Since I’m working on a new project, you’ll get to see it develop periodically in this blog, a sort of inside view of where a book comes from. I won’t always be convinced of everything I write here… but I’ll test it out on you.
One of the things we don’t know about the adjunct army is why they do it. The faculty unionists point to the underemployed PhD who can’t find permanent position; the senior administrators point to the professional who teaches a class in her specialty area as a way of giving back and helping students see real-world application.
Who are these people, really? And in what proportion?
A recent white paper by the McKinsey Global Institute gives us some ways of thinking about it. It’s called Independent Work: Choice, Necessity, and the Gig Economy (October 2016), and you can get it online. They’re examining the nature of the independent workforce in the US and Europe, and they’ve isolated two variables they use to create a sort of taxonomy.
- Is the gig your primary income, or a supplemental income?
- Is the gig your preferred choice, or a necessary choice?
The research team developed code names for each of the four resulting groups.
- Free Agents: primary income by choice
- Casual Earners: supplemental income by choice
- Reluctants: primary income by necessity
- Financially Strapped: supplemental income by necessity.
So the casual earners represent the architect who teaches a computer-modeling course once a week, the accountant who teaches one class every so often on tax accounting. That’s the body of adjuncts that colleges like to show off.
The reluctants are the “road warriors,” the people who scrape together whatever kind of living they can at two or three grand per course, driving from one school to another and teaching way too much for way too little. That’s the body of adjuncts that the MLA and AAUP moan about and do so little to support.
The less visible classes are the free agents and the financially strapped. Does anyone really choose adjunct teaching as their preferred way of making their primary living? Not for long, if they aspire to things like paying their rent. I have to imagine that the quadrant of free agency represents a tiny proportion of the adjunct community.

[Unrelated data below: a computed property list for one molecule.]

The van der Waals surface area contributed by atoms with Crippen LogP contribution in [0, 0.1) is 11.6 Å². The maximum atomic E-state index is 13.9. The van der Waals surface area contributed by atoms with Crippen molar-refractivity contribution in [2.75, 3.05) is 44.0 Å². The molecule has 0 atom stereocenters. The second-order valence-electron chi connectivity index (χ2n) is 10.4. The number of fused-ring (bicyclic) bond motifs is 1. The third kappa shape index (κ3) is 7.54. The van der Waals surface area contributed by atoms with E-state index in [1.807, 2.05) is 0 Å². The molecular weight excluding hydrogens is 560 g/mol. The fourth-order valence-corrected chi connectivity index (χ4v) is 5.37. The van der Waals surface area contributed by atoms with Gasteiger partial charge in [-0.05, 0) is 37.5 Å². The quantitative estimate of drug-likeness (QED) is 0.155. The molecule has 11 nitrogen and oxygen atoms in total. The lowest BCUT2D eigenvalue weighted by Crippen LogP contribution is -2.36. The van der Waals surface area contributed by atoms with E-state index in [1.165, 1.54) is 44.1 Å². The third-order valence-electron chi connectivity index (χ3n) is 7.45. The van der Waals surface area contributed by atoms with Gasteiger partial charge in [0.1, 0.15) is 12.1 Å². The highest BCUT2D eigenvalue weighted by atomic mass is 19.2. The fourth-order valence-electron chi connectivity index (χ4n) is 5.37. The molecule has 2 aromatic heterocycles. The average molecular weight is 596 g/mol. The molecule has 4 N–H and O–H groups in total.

I did discover a surprising number of financially strapped, though, a community that isn’t often discussed. For instance, a significant number of part-time faculty at a nearby college are actually non-academic employees who pick up courses as a sort of preferred community; they’re known quantities, and the school already has them in the payroll system, so it’s an easy choice.
The football coach teaches sometimes, as does the reference librarian and the marching band director and the director of digital marketing. Twenty three in total, out of a non-academic staff of a couple hundred. None of them have doctorates, or a research background… but at this school, that may not matter so much. They’re deemed to have enough background to teach athletic training or first-year writing to non-elite undergrads.
This is a college that doesn’t pay its staff enormously well anyway. Picking up an extra $2500 a semester is the difference between going to your niece’s high school graduation or not, tightening your belt at Christmas or not, making up the slack from your husband’s layoff (or his non-payment of child support). It’s a perk of employment that isn’t in the HR handbook, but makes a meaningful contribution to comfort.